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The weed language is full of exciting slang terms and fancy buzzwords. Sometimes, even the most seasoned aficionados find it difficult to maneuver in this abundance of vocabulary.

Nevertheless, there are some deeply rooted terms in our community, such as the 420 number, for example. It’s close to impossible to find a person who wouldn’t have heard the meaning of 420, which is actually the official weed celebration date — April 20th.

But what does 420 mean exactly?

Where did 420 come from?

There are many rumors surrounding this term. Some people argue that it’s the number of active compounds in cannabis. 

Others consider 420 a weed equivalent of teatime in the Netherlands.  

We’ve also heard stories that 420 is part of Bob Dylan’s “Everybody Must Get Stoned” chorus from his song “Rainy Day Women No. 12 & 35.” 

12 x 35 = 420, sounds legit, huh?

But in fact the 420 term has a much simpler background. It was first used in the fall of 1971 by a group of five California students — the Waldos.

Where did the 420 Term Come from?

Whether you write it as a time of day (4:20), a numeral (420), or a calendar date (4/20), the four-twenty number (not four hundred and twenty) is a slang term indicating that it’s time to enjoy cannabis.

April 20 is actually considered the international “Cannabis Appreciation Day” or “Weed Day” when all weed aficionados across the world celebrate their freedom of smoke and light up for the legalization movement.

Where did the 420 Term Come from

All self-respecting weed consumers have smoked at 4:20 at least a few times in their lives. After reading this article, you’ll have a decent understanding of how the 420 emerged in the first place.

420 Came from the Waldos

The Waldos was a group of high-schoolers who learned of a Coasting Guard member who grew some weed and could no longer cultivate it — it was the fall of 1971.

The Waldos had a treasure map that supposedly held the abandoned crop. They would meet by the statue of Louis Pasteur near their school at least once a week to search for their holy grail.

At this point, it’s not difficult to guess that the guys would meet at 4:20, right after their PE classes. The Waldos would jump into a car, hotbox inside, and wander around Point Reyes for the legendary free pot.

In an interview with Huffington Post, one of the original members of the Waldos said, “We would remind each other in the hallways we were supposed to meet up at 4:20. It originally started out 4:20-Louis, and we eventually dropped the Louis.”

Although they efforts have ultimately gone down the drain, it resulted in creating one of the world’s most iconic weed slang words ever.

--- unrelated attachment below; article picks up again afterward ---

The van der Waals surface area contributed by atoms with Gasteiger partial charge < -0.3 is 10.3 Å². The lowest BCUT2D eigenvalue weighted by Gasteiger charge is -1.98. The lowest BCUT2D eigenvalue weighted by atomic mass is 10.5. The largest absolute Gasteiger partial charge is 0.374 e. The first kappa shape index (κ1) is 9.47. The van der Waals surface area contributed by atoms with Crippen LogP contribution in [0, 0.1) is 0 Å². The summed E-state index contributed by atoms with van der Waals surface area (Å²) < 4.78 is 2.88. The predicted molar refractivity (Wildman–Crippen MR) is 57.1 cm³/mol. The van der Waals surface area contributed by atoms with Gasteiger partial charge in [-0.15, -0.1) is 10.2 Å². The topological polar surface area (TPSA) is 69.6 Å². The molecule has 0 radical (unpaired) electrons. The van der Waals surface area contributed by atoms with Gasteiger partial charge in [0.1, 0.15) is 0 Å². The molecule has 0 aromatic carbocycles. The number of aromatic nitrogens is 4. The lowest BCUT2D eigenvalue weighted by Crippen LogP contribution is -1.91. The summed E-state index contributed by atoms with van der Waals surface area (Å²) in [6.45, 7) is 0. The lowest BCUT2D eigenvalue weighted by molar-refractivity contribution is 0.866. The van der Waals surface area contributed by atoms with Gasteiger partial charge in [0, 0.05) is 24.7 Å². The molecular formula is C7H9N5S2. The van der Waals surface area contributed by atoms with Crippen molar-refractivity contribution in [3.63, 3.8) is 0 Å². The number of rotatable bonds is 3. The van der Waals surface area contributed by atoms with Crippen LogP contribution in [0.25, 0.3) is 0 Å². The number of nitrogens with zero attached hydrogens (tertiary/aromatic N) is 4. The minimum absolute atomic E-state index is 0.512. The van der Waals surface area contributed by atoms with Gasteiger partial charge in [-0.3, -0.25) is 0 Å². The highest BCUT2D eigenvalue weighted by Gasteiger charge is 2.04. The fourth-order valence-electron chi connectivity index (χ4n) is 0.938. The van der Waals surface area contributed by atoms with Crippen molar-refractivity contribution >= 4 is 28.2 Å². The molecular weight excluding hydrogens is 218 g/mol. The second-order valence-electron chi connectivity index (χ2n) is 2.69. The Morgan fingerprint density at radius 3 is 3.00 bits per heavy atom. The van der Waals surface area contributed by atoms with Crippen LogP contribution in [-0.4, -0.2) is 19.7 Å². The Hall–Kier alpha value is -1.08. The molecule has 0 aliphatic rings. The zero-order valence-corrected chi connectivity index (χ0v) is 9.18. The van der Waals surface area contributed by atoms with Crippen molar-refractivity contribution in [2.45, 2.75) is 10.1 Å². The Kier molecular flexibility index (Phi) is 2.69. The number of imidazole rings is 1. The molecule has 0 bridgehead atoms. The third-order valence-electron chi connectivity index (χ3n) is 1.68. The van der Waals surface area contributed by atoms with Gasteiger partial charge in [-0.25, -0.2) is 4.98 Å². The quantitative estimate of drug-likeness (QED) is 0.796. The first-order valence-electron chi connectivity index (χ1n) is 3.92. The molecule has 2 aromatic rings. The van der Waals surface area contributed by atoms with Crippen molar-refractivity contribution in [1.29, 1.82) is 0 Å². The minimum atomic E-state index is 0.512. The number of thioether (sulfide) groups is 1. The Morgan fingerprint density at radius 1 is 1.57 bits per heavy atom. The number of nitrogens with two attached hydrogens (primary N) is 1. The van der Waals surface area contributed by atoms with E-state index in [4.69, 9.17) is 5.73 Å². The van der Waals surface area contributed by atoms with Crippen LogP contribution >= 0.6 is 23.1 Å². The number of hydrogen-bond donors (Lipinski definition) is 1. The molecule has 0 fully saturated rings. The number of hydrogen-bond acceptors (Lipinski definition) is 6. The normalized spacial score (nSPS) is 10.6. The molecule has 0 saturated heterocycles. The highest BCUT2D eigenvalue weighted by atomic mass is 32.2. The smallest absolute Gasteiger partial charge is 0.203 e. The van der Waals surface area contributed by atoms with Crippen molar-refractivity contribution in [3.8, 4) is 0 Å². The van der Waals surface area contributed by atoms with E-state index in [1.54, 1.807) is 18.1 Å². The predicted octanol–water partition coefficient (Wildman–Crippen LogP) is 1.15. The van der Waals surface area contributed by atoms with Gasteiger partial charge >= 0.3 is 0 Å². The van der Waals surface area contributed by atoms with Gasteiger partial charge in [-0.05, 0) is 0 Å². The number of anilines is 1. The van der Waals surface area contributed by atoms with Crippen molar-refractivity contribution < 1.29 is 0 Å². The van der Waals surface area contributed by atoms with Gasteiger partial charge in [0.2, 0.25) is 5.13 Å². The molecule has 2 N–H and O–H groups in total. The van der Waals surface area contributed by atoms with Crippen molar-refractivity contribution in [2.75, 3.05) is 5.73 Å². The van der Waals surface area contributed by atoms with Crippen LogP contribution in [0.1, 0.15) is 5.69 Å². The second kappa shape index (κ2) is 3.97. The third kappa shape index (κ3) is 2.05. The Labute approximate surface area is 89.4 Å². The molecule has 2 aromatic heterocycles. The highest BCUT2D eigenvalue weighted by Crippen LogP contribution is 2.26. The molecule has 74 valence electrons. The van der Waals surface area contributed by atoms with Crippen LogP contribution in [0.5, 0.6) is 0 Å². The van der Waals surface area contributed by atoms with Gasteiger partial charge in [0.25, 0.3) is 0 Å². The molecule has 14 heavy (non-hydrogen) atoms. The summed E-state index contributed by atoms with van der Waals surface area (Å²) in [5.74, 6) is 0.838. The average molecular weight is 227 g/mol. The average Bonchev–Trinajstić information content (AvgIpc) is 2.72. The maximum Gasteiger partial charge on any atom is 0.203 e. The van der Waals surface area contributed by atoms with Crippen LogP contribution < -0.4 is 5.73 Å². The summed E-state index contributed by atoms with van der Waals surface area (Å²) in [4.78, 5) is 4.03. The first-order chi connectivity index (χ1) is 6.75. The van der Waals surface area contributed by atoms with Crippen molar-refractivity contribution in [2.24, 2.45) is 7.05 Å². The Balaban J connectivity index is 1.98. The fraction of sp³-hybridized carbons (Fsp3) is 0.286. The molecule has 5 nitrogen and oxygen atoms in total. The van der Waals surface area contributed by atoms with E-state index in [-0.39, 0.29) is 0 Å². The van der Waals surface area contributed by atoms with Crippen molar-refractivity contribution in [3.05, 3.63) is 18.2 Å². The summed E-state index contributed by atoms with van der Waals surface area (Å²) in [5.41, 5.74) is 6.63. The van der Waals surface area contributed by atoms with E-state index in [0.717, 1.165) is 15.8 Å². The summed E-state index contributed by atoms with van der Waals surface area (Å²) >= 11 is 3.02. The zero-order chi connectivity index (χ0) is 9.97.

But how did a group of high school students managed to make their secret smoking code popular across the world?

The Grateful Dead

The Waldos had many connections with the Grateful Dead. Their family members were responsible for managing the Dead’s real estate and maintained good relations with Dead bassist Phil Lesh.

Later in the interview, Capper (one of the Waldos) told Huffington Post, “here was a place called Winterland, and we’d always be backstage running around or on stage and, of course, we’re using those phrases. When somebody passes a joint or something, ‘Hey, 420.’ So it started spreading through that community.”

In 1990, Steven Bloom, former high times reporter, heard about 420 for the first time during Christmas week at one of the Grateful Dead gigs in Oakland, California.

The Waldos vs the Bebes

Bloom suddenly entered a crowd of hippies that would hand flyers to other hippies saying “We are going to meet at 4:20 on 4/20 for 420-ing in Marin County at the Bolinas Ridge sunset spot on Mt. Tamalpais.” Bloom took that not and took it to High Times, where the team immediately hopped on the story, spreading the buzzword locally.

The Waldos vs. the Bebes

2012 was a controversial year for the 420 term, when a pro-cannabis website, 420 Magazine, released an interview with a man from a group that called themselves The Bebes. According to the man’s testimonial, he was the one who came up with 420. He also accused the Waldos of self-promoting themselves on his back.

Rob Griffin , 420 Magazine’s editor in chief, did a thorough research and found out that Bebe had, indeed, invented that slang term, but the Waldos had a much greater influence on its popularity.

Huffington Post, on the other hand, didn’t find any hard evidence that would prove The Bebe’s claim. At the same time, the Waldos were going up and beyond to provide their links to 420 in the media.

What the 420 Term DOESN’T Mean

Stories like that often have their own urban myths created by gossipers. The 420 story is no different. Here’s what people commonly confuse the 420 term with:

  • The death of Bob Marley: 420 definitely isn’t the date of Bob Marley’s death. The reggae legend actually died due to melanoma on May 11, 1981.
  • The number of all compounds found in cannabis: We don’t know precisely how many compounds are inside the cannabis plant, but scientists have identified 483 compounds so far, not 420.
  • The name of cannabis legalization bill pending in Congress: There’s no such bill under the 420 number. As of this writing, the possession of THC-rich cannabis (marijuana) remains a federal offense.

What the 420 Term DOESN’T Mean

The 420 number refers only to the act of smoking. It’s also the International Cannabis Day, so if you find yourself on April 20th without a jay — and you’re a dedicated cannabis consumer — it’s time to refill your supplies and act. And, if someone says it’s 4:20, this might not be the literal 4:20 PM, but it probably means that they are about to enjoy cannabis. 

Did you know where 420 came from? How do you celebrate 4/20 or 4:20 PM?


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